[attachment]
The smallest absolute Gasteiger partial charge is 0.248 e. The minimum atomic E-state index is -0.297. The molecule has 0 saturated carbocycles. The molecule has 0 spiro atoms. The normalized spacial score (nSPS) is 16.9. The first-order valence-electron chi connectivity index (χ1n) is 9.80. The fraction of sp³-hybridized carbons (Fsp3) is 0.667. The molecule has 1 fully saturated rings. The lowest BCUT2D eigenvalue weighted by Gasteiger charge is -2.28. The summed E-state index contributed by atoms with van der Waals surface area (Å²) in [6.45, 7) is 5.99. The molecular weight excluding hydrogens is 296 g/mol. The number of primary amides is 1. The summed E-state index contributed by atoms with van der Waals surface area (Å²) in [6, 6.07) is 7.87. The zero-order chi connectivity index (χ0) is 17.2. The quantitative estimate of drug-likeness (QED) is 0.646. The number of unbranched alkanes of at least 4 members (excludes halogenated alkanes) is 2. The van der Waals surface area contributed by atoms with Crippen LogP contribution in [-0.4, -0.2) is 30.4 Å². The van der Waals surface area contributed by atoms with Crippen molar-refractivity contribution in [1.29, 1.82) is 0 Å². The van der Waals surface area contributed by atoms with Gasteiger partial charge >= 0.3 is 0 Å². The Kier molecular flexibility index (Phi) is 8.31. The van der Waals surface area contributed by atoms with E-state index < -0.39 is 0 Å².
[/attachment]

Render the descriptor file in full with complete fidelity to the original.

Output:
The smallest absolute Gasteiger partial charge is 0.248 e. The minimum atomic E-state index is -0.297. The molecule has 0 saturated carbocycles. The molecule has 0 spiro atoms. The normalized spacial score (nSPS) is 16.9. The first-order valence-electron chi connectivity index (χ1n) is 9.80. The fraction of sp³-hybridized carbons (Fsp3) is 0.667. The molecule has 1 fully saturated rings. The lowest BCUT2D eigenvalue weighted by Gasteiger charge is -2.28. The summed E-state index contributed by atoms with van der Waals surface area (Å²) in [6.45, 7) is 5.99. The molecular weight excluding hydrogens is 296 g/mol. The number of primary amides is 1. The summed E-state index contributed by atoms with van der Waals surface area (Å²) in [6, 6.07) is 7.87. The zero-order chi connectivity index (χ0) is 17.2. The quantitative estimate of drug-likeness (QED) is 0.646. The number of unbranched alkanes of at least 4 members (excludes halogenated alkanes) is 2. The van der Waals surface area contributed by atoms with Crippen LogP contribution in [-0.4, -0.2) is 30.4 Å². The van der Waals surface area contributed by atoms with Crippen molar-refractivity contribution in [1.29, 1.82) is 0 Å². The van der Waals surface area contributed by atoms with Gasteiger partial charge >= 0.3 is 0 Å². The Kier molecular flexibility index (Phi) is 8.31. The van der Waals surface area contributed by atoms with E-state index < -0.39 is 0 Å².